Title IX: Promises Still Unfulfilled

By Fox, Connie | JOPERD--The Journal of Physical Education, Recreation & Dance, March 1997 | Go to article overview
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Title IX: Promises Still Unfulfilled

Fox, Connie, JOPERD--The Journal of Physical Education, Recreation & Dance

When a law is enacted for the purpose of changing social values, the law causes great controversy. Title IX was enacted in 1972, and has been controversial since. Some believe it is morally wrong to "support girls' sports on the budget of boys' football"; wrong to insist that girls have sports; wrong to make a big deal about sports anyway! Others believe it is necessary to allow girls the opportunity to decide for themselves whether sports are important in their lives; necessary to allow for equal opportunity. Regardless of the controversy, those girls who were entering school in the 1970s are the first generation to benefit from Title IX.

Recently, Title IX has received its greatest praise. It has demonstrated to the world that girls and women who also are given the opportunity and encouragement to participate in athletics can succeed. The number of women in the recent Olympic games was an all-time high, and the U.S. women who were given athletic opportunities through Title IX were also a greater presence. Not only were there more U.S. women, but they were more successful than ever before. Clearly, the effects of Title IX have been demonstrated and hailed.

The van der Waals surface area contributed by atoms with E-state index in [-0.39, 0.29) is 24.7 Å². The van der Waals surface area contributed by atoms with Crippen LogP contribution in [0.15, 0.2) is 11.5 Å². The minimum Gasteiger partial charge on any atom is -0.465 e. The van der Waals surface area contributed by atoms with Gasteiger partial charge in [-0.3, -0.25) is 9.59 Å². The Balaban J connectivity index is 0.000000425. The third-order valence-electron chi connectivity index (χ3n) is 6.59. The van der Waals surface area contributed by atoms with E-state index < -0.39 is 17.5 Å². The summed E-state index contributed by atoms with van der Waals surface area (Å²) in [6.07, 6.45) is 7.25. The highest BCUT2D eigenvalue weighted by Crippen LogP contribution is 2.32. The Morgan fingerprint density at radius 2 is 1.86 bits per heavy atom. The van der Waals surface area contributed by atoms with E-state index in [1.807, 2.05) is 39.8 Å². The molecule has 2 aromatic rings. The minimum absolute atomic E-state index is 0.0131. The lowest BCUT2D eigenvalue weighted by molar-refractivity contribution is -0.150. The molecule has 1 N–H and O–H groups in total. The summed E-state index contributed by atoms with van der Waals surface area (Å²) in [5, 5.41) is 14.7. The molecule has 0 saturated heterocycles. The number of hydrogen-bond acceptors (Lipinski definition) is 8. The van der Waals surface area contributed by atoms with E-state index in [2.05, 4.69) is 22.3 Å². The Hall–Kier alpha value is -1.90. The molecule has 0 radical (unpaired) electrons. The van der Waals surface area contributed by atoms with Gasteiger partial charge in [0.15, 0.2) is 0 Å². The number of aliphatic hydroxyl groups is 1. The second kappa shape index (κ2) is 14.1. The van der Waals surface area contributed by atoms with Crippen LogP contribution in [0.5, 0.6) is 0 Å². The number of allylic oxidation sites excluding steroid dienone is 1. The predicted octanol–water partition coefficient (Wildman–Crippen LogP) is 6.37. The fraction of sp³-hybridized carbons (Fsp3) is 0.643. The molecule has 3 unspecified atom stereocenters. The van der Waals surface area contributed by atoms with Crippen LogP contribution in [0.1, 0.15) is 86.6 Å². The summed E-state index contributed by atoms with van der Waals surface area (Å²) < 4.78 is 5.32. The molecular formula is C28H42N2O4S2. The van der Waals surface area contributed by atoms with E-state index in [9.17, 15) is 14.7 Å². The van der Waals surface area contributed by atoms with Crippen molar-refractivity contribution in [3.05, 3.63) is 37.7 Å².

However, the thrust for equity in athletic opportunity is a component of Title IX that has not reached full potential. Discrepancies in collegiate funding for male and female athletes is widely known. Much has been written on the difficulty a school faces in being equitable to its students and fielding a football team. But collegiate athletics is not the only place to find Title IX violations or lack of enforcement.

Well-intentioned educational administrators view the responsibility to provide equitable athletic opportunities as a trivial matter. They believe these opportunities are important only for the highly skilled, competitive athlete. In most cases, the most highly skilled and most competitive athletes have been male. However, the women at the 1996 Olympics showed girls everywhere that high skill levels and high competence are available to girls. It is a shame that girls still need to ask for the same opportunity provided to boys.

Recent Nike commercials have probably raised more awareness of gender inequity than the passage of Title IX did. In one commercial, several girls repeat "if you let me play" while explaining the mental, physical, and social benefits from vigorous physical activity. Would a boy ever ask to be allowed to play? Other commercials focused on the competitive nature of sports and the excellence of women in those sports. But competition and sports are not the only arena for girls provided by Title IX. All physical activity must be available to girls and women.

Elementary and secondary education programs are often in violation of Title IX. It is still common to find boys wrestling and girls dancing, but extremely rare to find girls learning to wrestle while boys dance. Usually, program administrators claim ignorance until someone challenges the inequity.

In the following letter, taken from the Chicago Sun Times (Monday, April 29, 1996), a young female athlete expressed why participation is so much more than competition. As girls across the country become motivated to play or to compete from watching some of the outstanding performances of the women Olympians, let us hope that they too will be vocal and supportive of Title IX the way Carlee Bator is.

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Title IX: Promises Still Unfulfilled


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